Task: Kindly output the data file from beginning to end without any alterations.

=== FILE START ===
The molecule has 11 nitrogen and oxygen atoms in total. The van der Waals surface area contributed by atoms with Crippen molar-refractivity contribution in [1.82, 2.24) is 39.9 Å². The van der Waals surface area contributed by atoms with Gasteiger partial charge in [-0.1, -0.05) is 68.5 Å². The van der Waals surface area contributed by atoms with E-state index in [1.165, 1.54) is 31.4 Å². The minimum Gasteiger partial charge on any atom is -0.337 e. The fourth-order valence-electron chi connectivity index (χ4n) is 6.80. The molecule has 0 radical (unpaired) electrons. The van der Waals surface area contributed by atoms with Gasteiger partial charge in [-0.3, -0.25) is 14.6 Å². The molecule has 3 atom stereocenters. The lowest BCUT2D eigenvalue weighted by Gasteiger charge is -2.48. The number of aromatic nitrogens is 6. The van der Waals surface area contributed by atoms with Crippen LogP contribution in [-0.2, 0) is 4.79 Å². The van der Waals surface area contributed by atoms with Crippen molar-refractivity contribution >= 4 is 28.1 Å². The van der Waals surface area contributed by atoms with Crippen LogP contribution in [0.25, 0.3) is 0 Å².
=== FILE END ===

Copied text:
The molecule has 11 nitrogen and oxygen atoms in total. The van der Waals surface area contributed by atoms with Crippen molar-refractivity contribution in [1.82, 2.24) is 39.9 Å². The van der Waals surface area contributed by atoms with Gasteiger partial charge in [-0.1, -0.05) is 68.5 Å². The van der Waals surface area contributed by atoms with E-state index in [1.165, 1.54) is 31.4 Å². The minimum Gasteiger partial charge on any atom is -0.337 e. The fourth-order valence-electron chi connectivity index (χ4n) is 6.80. The molecule has 0 radical (unpaired) electrons. The van der Waals surface area contributed by atoms with Gasteiger partial charge in [-0.3, -0.25) is 14.6 Å². The molecule has 3 atom stereocenters. The lowest BCUT2D eigenvalue weighted by Gasteiger charge is -2.48. The number of aromatic nitrogens is 6. The van der Waals surface area contributed by atoms with Crippen LogP contribution in [-0.2, 0) is 4.79 Å². The van der Waals surface area contributed by atoms with Crippen molar-refractivity contribution >= 4 is 28.1 Å². The van der Waals surface area contributed by atoms with Crippen LogP contribution in [0.25, 0.3) is 0 Å².